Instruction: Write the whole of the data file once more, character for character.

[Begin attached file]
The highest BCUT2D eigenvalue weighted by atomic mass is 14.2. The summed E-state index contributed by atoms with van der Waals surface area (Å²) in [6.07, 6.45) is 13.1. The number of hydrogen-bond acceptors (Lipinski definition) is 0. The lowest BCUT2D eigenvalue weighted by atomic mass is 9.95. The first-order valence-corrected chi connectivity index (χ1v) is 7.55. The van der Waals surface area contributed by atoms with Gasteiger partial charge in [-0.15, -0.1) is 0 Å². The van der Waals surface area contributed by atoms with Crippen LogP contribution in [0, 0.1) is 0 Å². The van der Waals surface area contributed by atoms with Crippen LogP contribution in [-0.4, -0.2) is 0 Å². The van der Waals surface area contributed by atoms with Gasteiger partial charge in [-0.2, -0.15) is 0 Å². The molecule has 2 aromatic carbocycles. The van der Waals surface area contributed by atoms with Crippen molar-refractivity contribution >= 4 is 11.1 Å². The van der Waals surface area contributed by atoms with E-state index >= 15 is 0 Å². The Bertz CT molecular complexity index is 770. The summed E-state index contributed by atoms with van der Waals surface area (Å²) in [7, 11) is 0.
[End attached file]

The highest BCUT2D eigenvalue weighted by atomic mass is 14.2. The summed E-state index contributed by atoms with van der Waals surface area (Å²) in [6.07, 6.45) is 13.1. The number of hydrogen-bond acceptors (Lipinski definition) is 0. The lowest BCUT2D eigenvalue weighted by atomic mass is 9.95. The first-order valence-corrected chi connectivity index (χ1v) is 7.55. The van der Waals surface area contributed by atoms with Gasteiger partial charge in [-0.15, -0.1) is 0 Å². The van der Waals surface area contributed by atoms with Crippen LogP contribution in [0, 0.1) is 0 Å². The van der Waals surface area contributed by atoms with Crippen LogP contribution in [-0.4, -0.2) is 0 Å². The van der Waals surface area contributed by atoms with Gasteiger partial charge in [-0.2, -0.15) is 0 Å². The molecule has 2 aromatic carbocycles. The van der Waals surface area contributed by atoms with Crippen molar-refractivity contribution >= 4 is 11.1 Å². The van der Waals surface area contributed by atoms with E-state index >= 15 is 0 Å². The Bertz CT molecular complexity index is 770. The summed E-state index contributed by atoms with van der Waals surface area (Å²) in [7, 11) is 0.